Dhul-Kifl (Arabic ?? ????? ) is considered by Muslims to be either a prophet of Islam or simply a righteous man mentioned in the Qur`an.
The name Dhu`l-Kifl literally means "the one with a kifl", using a type of name where dhu ("possessor of") precedes some characteristically associated feature. Such names were used of other notable personalities in the Qur`an, e.g. Dhu`l-Nun "the one with the fish", referring to the prophet Yunus, and Dhu`l-Qarnayn "he of the two horns". Kifl is an archaic Arabic word meaning "double" or "duplicate", from a root meaning "to double" or "to fold"; it was also used of a fold of cloth. The name is generally understood to mean "possessor of a double portion".
The reason people believe that Ezekiel to be Dhul Kifl is because when the Exile, monarchy and state were annihilated, and a political and national life was no longer possible. In the absence of a worldly foundation it became necessary to build upon a spiritual one. This mission Ezekiel performed by observing the signs of the time and by deducing his doctrines from them. In conformity with the two parts of his book his personality and his preaching are alike twofold, and the the title Dhu`l-Kifl means the one to double" or "to fold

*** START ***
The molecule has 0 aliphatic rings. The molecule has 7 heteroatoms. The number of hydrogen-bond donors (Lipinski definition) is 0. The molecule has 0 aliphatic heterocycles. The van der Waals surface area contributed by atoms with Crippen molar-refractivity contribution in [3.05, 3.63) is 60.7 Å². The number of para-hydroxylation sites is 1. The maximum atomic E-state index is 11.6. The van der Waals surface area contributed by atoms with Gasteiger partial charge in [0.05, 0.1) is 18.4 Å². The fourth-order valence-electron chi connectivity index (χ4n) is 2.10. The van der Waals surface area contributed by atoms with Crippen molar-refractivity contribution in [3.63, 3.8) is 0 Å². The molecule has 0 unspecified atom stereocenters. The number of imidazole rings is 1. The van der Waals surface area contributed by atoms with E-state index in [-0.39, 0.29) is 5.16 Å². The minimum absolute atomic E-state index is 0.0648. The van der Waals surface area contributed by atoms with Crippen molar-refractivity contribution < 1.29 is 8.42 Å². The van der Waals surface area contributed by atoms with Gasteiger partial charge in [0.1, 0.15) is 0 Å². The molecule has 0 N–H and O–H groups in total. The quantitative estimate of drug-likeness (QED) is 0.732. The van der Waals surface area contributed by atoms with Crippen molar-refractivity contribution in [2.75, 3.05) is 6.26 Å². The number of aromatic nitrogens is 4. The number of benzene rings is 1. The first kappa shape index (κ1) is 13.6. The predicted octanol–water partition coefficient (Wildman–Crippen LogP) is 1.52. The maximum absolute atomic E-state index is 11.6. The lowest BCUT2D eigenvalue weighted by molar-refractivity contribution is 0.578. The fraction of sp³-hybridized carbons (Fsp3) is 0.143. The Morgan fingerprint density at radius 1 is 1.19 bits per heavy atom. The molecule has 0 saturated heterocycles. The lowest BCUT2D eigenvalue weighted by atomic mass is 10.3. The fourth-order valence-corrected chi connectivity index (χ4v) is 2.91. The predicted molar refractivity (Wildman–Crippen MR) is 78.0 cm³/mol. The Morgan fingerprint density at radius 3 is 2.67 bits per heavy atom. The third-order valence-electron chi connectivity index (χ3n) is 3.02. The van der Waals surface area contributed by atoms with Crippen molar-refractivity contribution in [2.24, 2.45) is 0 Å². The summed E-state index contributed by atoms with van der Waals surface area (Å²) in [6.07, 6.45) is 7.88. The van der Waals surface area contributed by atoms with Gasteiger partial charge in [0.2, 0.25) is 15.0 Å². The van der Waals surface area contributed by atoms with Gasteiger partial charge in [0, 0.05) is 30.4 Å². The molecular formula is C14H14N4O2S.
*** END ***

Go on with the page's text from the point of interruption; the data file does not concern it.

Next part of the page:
In addition to this Baidawi said that it was used because Dhu`l-Kifl had to do double the work of other prophets.
Maulana Abul Kalam Azad, however, proposed that Dhu`l-Kifl meant "belonging to/from Kifl", where Kifl could be an Arabic pronunciation of part of the name of Kapilavastu, the place where Gautama Buddha spent his early life. Against this interpretation it may be argued that in the time of Muhammad the Buddha, although known to some extent in regions to the west of India, was never referred to as "the Kapilavastan" or by any phrase resembling Dhu`l-Kifl. He was, instead, always known by some variation on the word "Buddha".
Dhul-Kifl is mentioned in the following Qur`anic ayats:
"And (remember) Ismail (Ishmael) and Idris (Enoch) and Dhul-Kifl, all were from among those who observe patience." (Surah 21: 85-86)
"And remember Ismail and Al-Yasa (Elisha) and Dhul-Kifl, and they were all of the best." (Surah 38:48).
In both cases, Dhu`l-Kifl is mentioned in the context of a list of Qur`anic prophets, including many others not mentioned in the ayats quoted above.
Opinions about Dhul-Kifl
Many Muslims, following the view of Muhammad ibn Jarir al-Tabari, hold that Dhul-Kifl was a righteous man who supported his people and administered true justice, but not a prophet. Baidawi asserted that Dhul-Kifl corresponds with the Jewish prophet Ezekiel, who was carried away to Bab